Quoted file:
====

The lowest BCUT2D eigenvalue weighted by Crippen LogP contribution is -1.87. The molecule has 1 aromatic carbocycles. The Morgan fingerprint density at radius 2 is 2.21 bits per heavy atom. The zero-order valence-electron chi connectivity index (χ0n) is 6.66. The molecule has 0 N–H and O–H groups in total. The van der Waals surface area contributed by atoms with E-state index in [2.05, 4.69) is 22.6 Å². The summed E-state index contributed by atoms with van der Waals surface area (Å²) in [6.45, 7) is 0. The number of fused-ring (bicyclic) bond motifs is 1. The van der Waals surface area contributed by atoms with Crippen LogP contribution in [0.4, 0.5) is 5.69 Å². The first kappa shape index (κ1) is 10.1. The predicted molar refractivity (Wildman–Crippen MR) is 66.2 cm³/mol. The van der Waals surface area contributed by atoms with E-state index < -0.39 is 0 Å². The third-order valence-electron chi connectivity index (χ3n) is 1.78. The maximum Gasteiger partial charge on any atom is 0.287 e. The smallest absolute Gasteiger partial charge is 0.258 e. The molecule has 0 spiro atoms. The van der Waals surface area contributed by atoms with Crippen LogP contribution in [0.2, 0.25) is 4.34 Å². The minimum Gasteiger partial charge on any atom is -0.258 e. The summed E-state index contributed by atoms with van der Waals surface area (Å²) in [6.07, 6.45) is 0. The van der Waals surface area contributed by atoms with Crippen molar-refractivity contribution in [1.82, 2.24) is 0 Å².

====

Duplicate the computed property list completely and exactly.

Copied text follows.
The lowest BCUT2D eigenvalue weighted by Crippen LogP contribution is -1.87. The molecule has 1 aromatic carbocycles. The Morgan fingerprint density at radius 2 is 2.21 bits per heavy atom. The zero-order valence-electron chi connectivity index (χ0n) is 6.66. The molecule has 0 N–H and O–H groups in total. The van der Waals surface area contributed by atoms with E-state index in [2.05, 4.69) is 22.6 Å². The summed E-state index contributed by atoms with van der Waals surface area (Å²) in [6.45, 7) is 0. The number of fused-ring (bicyclic) bond motifs is 1. The van der Waals surface area contributed by atoms with Crippen LogP contribution in [0.4, 0.5) is 5.69 Å². The first kappa shape index (κ1) is 10.1. The predicted molar refractivity (Wildman–Crippen MR) is 66.2 cm³/mol. The van der Waals surface area contributed by atoms with E-state index < -0.39 is 0 Å². The third-order valence-electron chi connectivity index (χ3n) is 1.78. The maximum Gasteiger partial charge on any atom is 0.287 e. The smallest absolute Gasteiger partial charge is 0.258 e. The molecule has 0 spiro atoms. The van der Waals surface area contributed by atoms with Crippen LogP contribution in [0.2, 0.25) is 4.34 Å². The minimum Gasteiger partial charge on any atom is -0.258 e. The summed E-state index contributed by atoms with van der Waals surface area (Å²) in [6.07, 6.45) is 0. The van der Waals surface area contributed by atoms with Crippen molar-refractivity contribution in [1.82, 2.24) is 0 Å².